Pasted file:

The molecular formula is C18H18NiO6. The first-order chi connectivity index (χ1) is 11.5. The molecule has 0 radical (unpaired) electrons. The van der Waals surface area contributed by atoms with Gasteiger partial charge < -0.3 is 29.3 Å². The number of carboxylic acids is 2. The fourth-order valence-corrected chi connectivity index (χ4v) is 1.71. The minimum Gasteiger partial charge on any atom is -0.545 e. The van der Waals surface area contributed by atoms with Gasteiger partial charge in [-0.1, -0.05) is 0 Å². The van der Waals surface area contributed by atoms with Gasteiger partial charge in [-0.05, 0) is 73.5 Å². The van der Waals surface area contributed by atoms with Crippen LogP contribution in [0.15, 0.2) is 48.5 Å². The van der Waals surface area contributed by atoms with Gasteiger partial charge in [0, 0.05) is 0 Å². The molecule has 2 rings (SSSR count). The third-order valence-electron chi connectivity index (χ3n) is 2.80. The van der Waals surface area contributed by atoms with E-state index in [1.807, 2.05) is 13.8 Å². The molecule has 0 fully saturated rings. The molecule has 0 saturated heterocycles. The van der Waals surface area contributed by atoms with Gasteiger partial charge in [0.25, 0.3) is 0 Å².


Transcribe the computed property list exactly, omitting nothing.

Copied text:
The molecular formula is C18H18NiO6. The first-order chi connectivity index (χ1) is 11.5. The molecule has 0 radical (unpaired) electrons. The van der Waals surface area contributed by atoms with Gasteiger partial charge < -0.3 is 29.3 Å². The number of carboxylic acids is 2. The fourth-order valence-corrected chi connectivity index (χ4v) is 1.71. The minimum Gasteiger partial charge on any atom is -0.545 e. The van der Waals surface area contributed by atoms with Gasteiger partial charge in [-0.1, -0.05) is 0 Å². The van der Waals surface area contributed by atoms with Gasteiger partial charge in [-0.05, 0) is 73.5 Å². The van der Waals surface area contributed by atoms with Crippen LogP contribution in [0.15, 0.2) is 48.5 Å². The van der Waals surface area contributed by atoms with Gasteiger partial charge in [0, 0.05) is 0 Å². The molecule has 2 rings (SSSR count). The third-order valence-electron chi connectivity index (χ3n) is 2.80. The van der Waals surface area contributed by atoms with E-state index in [1.807, 2.05) is 13.8 Å². The molecule has 0 fully saturated rings. The molecule has 0 saturated heterocycles. The van der Waals surface area contributed by atoms with Gasteiger partial charge in [0.25, 0.3) is 0 Å².